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Metaphysics 101.1: Who was Aristotle?

Aristotle was born in 384 B.C.E. in Stagira, a city in the Greek Province of Macedonia. His father was Nicomachus, the court physician to the Philip, King of Macedonia, and the Macedonian royal family. His mother was Phaestis, a native of Chalcis on the Isle of Euboea. His parents died when he was Ten Years old. After the death of his parents, Aristotle lived with a guardian, Proxenus. He completed Medical School, at the age of seventeen, then went to study in Plato's Academy in Athens, where he remained until Plato's death in 347 B.C.E., at which time he left for Assos, on the northwest coast of present-day Turkey.


Aristotle stayed in Assos, studying Biology with Hermeias. Three Years later, when Hermeias died, he moved to the Isle of Lesbos, where he continued his researches for an additional two years, working with Theophrastus, a Disciple of Plato. Now in his Forties, he married Pythias, the niece and adopted daughter of Hermeias; they later had a daughter together, also named Pythias.

In 343 B.C.E., Philip, the King of Macedonia, requested Aristotle to come to Pella, the Macedonian capital, to tutor the King's son, Alexander, who would later become Alexander the Great. At the same Time, there were two other future kings taught by Aristotle, Ptolemy and Cassander. The Philosopher tutored Alexander until he was fifteen, by which age he was ready to serve deputy military commander for his father. Alexander remained in communication with Aristotle for the rest of his Life.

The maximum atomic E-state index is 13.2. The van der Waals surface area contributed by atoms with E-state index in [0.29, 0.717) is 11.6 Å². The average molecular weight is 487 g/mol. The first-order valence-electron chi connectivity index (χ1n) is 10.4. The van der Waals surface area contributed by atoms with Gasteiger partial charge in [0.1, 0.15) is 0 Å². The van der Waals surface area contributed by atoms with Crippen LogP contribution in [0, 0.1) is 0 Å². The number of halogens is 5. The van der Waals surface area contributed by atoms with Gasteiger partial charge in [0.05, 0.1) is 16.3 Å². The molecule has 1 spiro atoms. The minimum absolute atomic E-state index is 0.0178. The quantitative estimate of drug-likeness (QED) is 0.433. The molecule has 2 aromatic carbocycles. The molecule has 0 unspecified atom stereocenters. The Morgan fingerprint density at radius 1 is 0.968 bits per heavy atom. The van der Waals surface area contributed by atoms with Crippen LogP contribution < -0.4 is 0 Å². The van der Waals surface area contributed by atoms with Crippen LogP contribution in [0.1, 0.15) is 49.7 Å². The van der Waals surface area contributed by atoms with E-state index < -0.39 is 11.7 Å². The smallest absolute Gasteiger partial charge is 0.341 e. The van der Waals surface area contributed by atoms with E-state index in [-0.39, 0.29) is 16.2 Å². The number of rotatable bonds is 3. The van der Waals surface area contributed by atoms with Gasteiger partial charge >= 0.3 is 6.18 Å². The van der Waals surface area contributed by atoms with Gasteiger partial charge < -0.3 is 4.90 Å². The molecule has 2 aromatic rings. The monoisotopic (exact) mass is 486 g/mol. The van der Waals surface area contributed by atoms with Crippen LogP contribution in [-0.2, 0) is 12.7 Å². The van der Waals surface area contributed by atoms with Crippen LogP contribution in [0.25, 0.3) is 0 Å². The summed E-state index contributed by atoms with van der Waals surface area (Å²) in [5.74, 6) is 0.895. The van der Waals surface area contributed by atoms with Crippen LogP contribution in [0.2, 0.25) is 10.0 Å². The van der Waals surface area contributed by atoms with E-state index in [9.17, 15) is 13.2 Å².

In 335 B.C.E., after Alexander conquered Athens, Aristotle returned to Athens, where he set up his own school in a public exercise area called the Lyceum, which grounds were dedicated to the god Apollo Lykeios. Members of the Lyceum studied a wide range of subjects, such as: botany, biology, logic, music, mathematics, astronomy, medicine, cosmology, philosophy, physics, metaphysics, psychology, ethics, theology, government, political theory, rhetoric, and art.

The Lyceum assembled the first great library of antiquity, perhaps the model for the Great Library at Alexandria, founded much later by Ptolemy, successor to Alexander.

Aristotle's wife Pythias died and he married his second wife Herpyllis, a former slave and a native of Stagira. They had several children together, including a son, Nicomachus, named for Aristotle's father. Like many Philosophers of his Time, Aristotle was bisexual. His Eromenos, Palaephatus of Abydus, later became a noted historian.

After Alexander's death in 323 B.C.E., Athens rebelled against Macedonia, making things dangerous for Aristotle. Avoiding possible capture and execution, after thirteen years in Athens, Aristotle fled, retired to Chalcis, his mother’s hometown, and died there of natural causes a Year later, in 322.

Why is Aristotle important to the New Age Movement? This will be dealt with soon.

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